As I perused the shelves of Barnes and Nobel, I was looking for a title to catch my eye, to stand out amongst all the other books and say choose me! The Clockmaker’s Daughter, on that day, was the book that called out to me. Immediately, I was intrigued by the promise of Victorian London, art, and mystery. It wasn’t until after I made my purchase that I discovered both my mom and my roommate already own copies of the book — unfortunate for my bank account, but I was reassured to know that I was not the only one enticed by the novel.
I didn’t exactly know what to expect from the book, but the story definitely earned its ending. That is something that, as a writer, I am constantly reminded to keep in mind, and it was pleasant to recognize how Morton executed that in this book. Though I found it to be an effort to keep track of such a large cast of characters across such a large time period, it was all clearly tied together in the end which made any of my temporary confusions worth it.
I will admit that this was not an easy book to read — at least not in the way that many books I enjoy are. The writing is beautiful and easy to follow, but I did have to remind myself each day to pick up the book and read, which isn’t something I always have to do. However, I did still love the story and find that I appreciate it more in hindsight. It was a little bit of a leap for me, going from my comfort genre of young adult and fantasy to historical adult fiction, but I am veery glad that I did.
The intricacies and mysteries of The Clockmaker’s Daughter make it a captivating read. I love the way Morton slowly reveals more and more about each of the characters, and how, despite so many very different characters, Morton seems to know each one so well. I was drawn (no pun intended!) to the world of artists, and to the mystical and ethereal undertones that were so prevalent throughout the book.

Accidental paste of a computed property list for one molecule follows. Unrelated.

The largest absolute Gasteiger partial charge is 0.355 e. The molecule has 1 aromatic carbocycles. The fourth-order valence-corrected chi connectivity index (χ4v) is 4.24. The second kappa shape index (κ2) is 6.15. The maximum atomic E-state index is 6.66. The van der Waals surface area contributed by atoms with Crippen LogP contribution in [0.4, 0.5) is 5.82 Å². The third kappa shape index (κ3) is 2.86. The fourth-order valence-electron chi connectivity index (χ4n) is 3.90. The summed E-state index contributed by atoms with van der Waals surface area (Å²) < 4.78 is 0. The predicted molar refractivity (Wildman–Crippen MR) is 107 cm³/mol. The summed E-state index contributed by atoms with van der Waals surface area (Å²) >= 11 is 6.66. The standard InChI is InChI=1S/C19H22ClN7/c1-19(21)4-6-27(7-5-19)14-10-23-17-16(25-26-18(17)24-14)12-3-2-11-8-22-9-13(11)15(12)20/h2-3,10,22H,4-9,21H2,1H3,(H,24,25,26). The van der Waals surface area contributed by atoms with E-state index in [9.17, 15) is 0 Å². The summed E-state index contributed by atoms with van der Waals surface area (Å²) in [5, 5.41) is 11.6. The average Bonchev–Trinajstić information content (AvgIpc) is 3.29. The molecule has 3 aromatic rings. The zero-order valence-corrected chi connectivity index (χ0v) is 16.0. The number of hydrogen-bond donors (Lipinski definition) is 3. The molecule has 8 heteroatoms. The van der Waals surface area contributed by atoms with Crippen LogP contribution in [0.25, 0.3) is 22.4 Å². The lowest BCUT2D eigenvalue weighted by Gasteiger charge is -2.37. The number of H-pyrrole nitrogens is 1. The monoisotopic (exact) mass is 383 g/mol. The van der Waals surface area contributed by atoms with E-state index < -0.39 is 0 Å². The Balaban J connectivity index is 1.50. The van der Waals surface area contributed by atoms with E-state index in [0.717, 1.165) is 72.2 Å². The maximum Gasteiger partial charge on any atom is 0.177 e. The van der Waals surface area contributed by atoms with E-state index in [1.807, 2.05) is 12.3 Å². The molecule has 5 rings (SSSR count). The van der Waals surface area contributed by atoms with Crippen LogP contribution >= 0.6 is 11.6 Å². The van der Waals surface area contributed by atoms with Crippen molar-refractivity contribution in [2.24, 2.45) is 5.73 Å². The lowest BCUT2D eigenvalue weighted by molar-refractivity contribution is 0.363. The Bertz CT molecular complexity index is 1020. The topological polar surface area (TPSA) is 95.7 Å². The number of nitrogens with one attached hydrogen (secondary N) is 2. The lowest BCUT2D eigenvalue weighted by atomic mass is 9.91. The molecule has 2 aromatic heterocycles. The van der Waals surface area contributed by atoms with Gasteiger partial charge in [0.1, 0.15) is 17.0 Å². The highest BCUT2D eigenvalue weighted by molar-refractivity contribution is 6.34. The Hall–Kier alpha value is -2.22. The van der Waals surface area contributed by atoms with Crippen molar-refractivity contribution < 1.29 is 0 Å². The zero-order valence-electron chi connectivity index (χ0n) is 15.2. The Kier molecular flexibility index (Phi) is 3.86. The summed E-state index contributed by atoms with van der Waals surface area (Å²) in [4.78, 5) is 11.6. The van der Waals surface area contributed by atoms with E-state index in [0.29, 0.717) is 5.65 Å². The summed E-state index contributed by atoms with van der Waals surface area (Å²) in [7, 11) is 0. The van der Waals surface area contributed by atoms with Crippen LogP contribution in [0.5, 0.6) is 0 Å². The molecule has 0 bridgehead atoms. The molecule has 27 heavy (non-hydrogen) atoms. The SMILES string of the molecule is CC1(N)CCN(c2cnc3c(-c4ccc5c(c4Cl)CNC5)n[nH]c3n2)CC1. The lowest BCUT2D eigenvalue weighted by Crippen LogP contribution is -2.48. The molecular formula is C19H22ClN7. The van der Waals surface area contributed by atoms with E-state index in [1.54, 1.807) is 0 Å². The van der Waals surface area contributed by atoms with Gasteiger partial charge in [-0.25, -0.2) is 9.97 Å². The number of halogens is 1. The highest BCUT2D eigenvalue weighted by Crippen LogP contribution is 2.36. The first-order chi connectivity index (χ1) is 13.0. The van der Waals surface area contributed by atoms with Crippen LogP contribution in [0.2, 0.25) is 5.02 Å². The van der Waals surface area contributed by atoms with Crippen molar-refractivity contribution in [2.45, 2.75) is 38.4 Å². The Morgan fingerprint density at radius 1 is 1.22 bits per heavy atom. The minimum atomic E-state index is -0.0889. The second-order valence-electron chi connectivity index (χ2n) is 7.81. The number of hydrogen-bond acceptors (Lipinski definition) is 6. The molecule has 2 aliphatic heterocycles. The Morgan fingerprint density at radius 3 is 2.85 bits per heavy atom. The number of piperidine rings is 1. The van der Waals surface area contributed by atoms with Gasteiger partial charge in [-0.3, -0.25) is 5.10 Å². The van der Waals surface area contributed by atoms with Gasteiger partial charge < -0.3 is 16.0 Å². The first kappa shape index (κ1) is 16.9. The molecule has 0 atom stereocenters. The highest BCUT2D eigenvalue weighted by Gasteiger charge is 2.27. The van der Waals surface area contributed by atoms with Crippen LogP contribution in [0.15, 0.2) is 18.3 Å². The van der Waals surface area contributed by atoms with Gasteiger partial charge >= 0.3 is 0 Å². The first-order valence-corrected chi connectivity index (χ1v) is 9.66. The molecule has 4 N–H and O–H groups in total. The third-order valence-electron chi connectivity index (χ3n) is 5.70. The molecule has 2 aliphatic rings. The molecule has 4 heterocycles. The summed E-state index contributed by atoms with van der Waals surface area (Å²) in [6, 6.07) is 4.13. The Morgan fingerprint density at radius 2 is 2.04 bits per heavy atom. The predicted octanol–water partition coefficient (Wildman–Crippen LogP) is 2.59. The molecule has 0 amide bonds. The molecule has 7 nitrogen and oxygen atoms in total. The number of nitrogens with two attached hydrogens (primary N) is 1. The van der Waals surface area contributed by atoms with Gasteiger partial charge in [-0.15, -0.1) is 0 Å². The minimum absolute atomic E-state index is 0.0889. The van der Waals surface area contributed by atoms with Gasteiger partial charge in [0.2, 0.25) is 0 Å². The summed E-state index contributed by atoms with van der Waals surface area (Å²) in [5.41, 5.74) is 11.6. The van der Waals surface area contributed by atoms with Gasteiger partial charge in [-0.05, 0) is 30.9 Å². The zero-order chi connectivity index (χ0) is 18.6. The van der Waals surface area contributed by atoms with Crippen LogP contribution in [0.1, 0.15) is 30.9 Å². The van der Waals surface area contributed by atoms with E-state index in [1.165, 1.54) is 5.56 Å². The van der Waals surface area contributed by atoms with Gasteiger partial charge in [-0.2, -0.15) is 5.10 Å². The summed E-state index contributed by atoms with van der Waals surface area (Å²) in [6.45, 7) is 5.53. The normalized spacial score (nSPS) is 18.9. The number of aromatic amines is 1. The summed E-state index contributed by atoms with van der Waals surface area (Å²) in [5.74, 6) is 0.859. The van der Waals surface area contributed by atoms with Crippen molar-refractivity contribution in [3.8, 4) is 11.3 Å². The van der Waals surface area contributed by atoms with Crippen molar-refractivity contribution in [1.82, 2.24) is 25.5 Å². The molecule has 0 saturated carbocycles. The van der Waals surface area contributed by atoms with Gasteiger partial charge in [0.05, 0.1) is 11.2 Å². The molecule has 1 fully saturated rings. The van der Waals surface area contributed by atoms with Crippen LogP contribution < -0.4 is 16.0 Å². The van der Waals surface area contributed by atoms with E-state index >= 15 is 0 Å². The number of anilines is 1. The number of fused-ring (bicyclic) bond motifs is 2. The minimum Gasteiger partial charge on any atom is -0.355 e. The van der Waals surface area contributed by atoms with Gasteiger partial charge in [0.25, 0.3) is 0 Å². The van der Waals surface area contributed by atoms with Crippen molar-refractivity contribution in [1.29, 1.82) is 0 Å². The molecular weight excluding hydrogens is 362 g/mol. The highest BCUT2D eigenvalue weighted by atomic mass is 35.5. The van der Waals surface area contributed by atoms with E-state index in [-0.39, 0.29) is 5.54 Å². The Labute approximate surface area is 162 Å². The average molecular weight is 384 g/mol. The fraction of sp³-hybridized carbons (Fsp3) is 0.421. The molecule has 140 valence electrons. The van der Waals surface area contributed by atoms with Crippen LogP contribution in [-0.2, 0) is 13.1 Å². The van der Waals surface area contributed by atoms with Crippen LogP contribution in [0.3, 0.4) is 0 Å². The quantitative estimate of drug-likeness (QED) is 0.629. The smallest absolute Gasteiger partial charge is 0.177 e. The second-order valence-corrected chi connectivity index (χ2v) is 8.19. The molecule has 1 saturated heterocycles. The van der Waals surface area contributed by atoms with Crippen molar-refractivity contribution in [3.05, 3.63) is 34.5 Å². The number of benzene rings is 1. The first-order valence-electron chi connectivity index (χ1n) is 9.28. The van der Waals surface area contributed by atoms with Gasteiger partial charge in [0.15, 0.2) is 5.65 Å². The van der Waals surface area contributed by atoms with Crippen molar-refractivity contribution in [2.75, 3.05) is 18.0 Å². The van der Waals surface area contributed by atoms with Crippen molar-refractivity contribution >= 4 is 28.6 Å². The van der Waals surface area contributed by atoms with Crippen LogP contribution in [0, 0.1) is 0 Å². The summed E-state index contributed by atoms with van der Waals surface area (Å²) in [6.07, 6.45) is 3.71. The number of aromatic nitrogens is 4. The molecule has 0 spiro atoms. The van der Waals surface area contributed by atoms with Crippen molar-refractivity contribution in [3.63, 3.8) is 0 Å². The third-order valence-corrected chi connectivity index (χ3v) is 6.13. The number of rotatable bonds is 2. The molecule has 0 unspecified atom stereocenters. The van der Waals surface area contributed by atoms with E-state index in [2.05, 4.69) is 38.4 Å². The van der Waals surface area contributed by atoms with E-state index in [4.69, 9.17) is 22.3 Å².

While I very much love the plot and concepts of the story, I did feel like it was a little emotionally lacking. This is most likely simply a “me” grievance, but I often judge a book by how much I cry and how quickly I can get over it and move on to another book, and The Clockmaker’s Daughter didn’t move me as much as other books have. That said, I still did feel a strong sense of empathy and connectedness with the characters, and so there was enough emotion to keep me interested and invested.
I give The Clockmaker’s Daughter four stars for the mesmerizing way that Morton is able to intertwine so many storylines and characters, and for the shocking and earned ending! I think lovers of mysteries and historical fiction will enjoy this book, as well as readers who want a book that will make them pay attention and put the pieces of the puzzle together. Very soon I will be making another trip to the bookstore, and I have a sneaking suspicion that I will find myself wandering to Morton’s spot on the shelf.